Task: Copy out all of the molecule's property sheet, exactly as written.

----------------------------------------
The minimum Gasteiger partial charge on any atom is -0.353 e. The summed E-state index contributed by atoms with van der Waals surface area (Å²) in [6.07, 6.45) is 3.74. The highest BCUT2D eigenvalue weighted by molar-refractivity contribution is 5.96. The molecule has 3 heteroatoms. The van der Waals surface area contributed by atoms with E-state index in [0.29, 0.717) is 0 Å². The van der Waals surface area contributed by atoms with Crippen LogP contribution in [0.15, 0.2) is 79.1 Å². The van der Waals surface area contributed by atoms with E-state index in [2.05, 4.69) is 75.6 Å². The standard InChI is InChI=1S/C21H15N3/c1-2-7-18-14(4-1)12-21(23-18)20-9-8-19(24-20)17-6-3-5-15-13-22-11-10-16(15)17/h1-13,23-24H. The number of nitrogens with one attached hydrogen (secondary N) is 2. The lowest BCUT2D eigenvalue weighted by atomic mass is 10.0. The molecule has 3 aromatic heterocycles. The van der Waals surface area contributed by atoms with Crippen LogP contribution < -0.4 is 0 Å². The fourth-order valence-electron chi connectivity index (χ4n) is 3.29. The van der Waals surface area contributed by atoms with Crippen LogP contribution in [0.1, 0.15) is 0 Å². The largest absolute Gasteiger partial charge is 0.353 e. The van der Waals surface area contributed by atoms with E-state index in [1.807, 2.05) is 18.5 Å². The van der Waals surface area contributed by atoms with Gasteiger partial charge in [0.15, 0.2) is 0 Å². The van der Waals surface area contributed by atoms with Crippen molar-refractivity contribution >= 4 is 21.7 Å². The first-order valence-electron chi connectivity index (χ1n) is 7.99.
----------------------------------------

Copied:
The minimum Gasteiger partial charge on any atom is -0.353 e. The summed E-state index contributed by atoms with van der Waals surface area (Å²) in [6.07, 6.45) is 3.74. The highest BCUT2D eigenvalue weighted by molar-refractivity contribution is 5.96. The molecule has 3 heteroatoms. The van der Waals surface area contributed by atoms with E-state index in [0.29, 0.717) is 0 Å². The van der Waals surface area contributed by atoms with Crippen LogP contribution in [0.15, 0.2) is 79.1 Å². The van der Waals surface area contributed by atoms with E-state index in [2.05, 4.69) is 75.6 Å². The standard InChI is InChI=1S/C21H15N3/c1-2-7-18-14(4-1)12-21(23-18)20-9-8-19(24-20)17-6-3-5-15-13-22-11-10-16(15)17/h1-13,23-24H. The number of nitrogens with one attached hydrogen (secondary N) is 2. The lowest BCUT2D eigenvalue weighted by atomic mass is 10.0. The molecule has 3 aromatic heterocycles. The van der Waals surface area contributed by atoms with Crippen LogP contribution < -0.4 is 0 Å². The fourth-order valence-electron chi connectivity index (χ4n) is 3.29. The van der Waals surface area contributed by atoms with Crippen LogP contribution in [0.1, 0.15) is 0 Å². The largest absolute Gasteiger partial charge is 0.353 e. The van der Waals surface area contributed by atoms with E-state index in [1.807, 2.05) is 18.5 Å². The van der Waals surface area contributed by atoms with Gasteiger partial charge in [0.15, 0.2) is 0 Å². The van der Waals surface area contributed by atoms with Crippen molar-refractivity contribution >= 4 is 21.7 Å². The first-order valence-electron chi connectivity index (χ1n) is 7.99.